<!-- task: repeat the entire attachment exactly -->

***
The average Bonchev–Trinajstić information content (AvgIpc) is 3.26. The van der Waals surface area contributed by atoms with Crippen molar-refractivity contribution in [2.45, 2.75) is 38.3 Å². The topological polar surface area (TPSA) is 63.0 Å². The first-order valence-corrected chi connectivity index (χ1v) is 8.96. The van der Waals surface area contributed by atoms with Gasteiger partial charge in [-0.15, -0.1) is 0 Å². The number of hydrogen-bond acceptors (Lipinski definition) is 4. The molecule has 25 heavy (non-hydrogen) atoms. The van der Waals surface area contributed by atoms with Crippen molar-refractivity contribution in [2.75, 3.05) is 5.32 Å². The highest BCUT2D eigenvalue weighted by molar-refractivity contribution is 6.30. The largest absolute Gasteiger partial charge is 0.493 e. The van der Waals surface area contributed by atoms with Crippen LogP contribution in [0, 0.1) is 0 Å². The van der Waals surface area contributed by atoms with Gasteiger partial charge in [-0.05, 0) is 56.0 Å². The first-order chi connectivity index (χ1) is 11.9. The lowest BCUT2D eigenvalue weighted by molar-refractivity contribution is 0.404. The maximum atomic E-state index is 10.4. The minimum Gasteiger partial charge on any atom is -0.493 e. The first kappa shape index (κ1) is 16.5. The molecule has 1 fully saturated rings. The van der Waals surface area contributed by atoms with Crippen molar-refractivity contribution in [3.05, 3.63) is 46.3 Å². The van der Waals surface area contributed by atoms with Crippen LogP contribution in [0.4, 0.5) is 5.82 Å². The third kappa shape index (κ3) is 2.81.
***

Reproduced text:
The average Bonchev–Trinajstić information content (AvgIpc) is 3.26. The van der Waals surface area contributed by atoms with Crippen molar-refractivity contribution in [2.45, 2.75) is 38.3 Å². The topological polar surface area (TPSA) is 63.0 Å². The first-order valence-corrected chi connectivity index (χ1v) is 8.96. The van der Waals surface area contributed by atoms with Gasteiger partial charge in [-0.15, -0.1) is 0 Å². The number of hydrogen-bond acceptors (Lipinski definition) is 4. The molecule has 25 heavy (non-hydrogen) atoms. The van der Waals surface area contributed by atoms with Crippen molar-refractivity contribution in [2.75, 3.05) is 5.32 Å². The highest BCUT2D eigenvalue weighted by molar-refractivity contribution is 6.30. The largest absolute Gasteiger partial charge is 0.493 e. The van der Waals surface area contributed by atoms with Crippen LogP contribution in [0, 0.1) is 0 Å². The van der Waals surface area contributed by atoms with Gasteiger partial charge in [-0.05, 0) is 56.0 Å². The first-order chi connectivity index (χ1) is 11.9. The lowest BCUT2D eigenvalue weighted by molar-refractivity contribution is 0.404. The maximum atomic E-state index is 10.4. The minimum Gasteiger partial charge on any atom is -0.493 e. The first kappa shape index (κ1) is 16.5. The molecule has 1 fully saturated rings. The van der Waals surface area contributed by atoms with Crippen molar-refractivity contribution in [3.05, 3.63) is 46.3 Å². The van der Waals surface area contributed by atoms with Crippen LogP contribution in [0.4, 0.5) is 5.82 Å². The third kappa shape index (κ3) is 2.81.